Teen Pregnancy Linked to Risk of Earlier Death in Adulthood, Study Finds

Teen pregnancy increases the chances that a young woman will drop out of school and struggle with poverty, research has shown. Teenagers are also more likely to develop serious medical complications during pregnancy.

Now a large study in Canada reports another disturbing finding: Women who were pregnant as teenagers are more likely to die before their 31st birthday. The trend was observed among women who had carried teen pregnancies to term, as well as among those who had miscarried.

“The younger the person was when they became pregnant, the greater their risk was of premature death,” said Dr. Joel G. Ray, an obstetric medicine specialist and epidemiologist at St. Michael’s Hospital in Toronto and the first author of the study. It was published in JAMA Network Open on Thursday.

“Some people will argue that we shouldn’t be judgmental about this, but I think we’ve always known intuitively that there’s an age that is too young for pregnancy,” he added.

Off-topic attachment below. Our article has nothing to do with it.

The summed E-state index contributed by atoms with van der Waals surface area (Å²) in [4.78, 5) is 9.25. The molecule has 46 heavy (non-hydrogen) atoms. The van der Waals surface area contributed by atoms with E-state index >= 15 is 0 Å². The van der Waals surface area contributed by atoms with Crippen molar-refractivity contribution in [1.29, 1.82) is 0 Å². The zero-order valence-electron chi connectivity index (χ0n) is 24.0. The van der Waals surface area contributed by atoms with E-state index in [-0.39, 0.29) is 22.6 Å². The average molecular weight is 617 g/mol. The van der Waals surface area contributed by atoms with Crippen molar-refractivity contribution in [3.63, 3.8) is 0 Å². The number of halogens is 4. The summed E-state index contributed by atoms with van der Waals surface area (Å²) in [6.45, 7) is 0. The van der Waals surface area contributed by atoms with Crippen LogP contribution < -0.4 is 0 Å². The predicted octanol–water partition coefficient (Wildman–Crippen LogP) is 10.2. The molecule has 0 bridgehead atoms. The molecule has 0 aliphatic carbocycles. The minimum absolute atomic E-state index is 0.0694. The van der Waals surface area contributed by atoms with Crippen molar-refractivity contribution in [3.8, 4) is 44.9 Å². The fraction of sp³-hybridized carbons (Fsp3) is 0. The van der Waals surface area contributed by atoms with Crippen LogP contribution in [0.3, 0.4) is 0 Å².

The study made use of a provincial health insurance registry to analyze pregnancy outcomes among some 2.2 million teenagers in Ontario, Canada, including all girls who were 12 years old between April 1991 and March 2021.

Even after the researchers accounted for pre-existing health problems the girls may have had, and for income and education disparities, teenagers who carried pregnancies to term were more than twice as likely to suffer premature death later in life.

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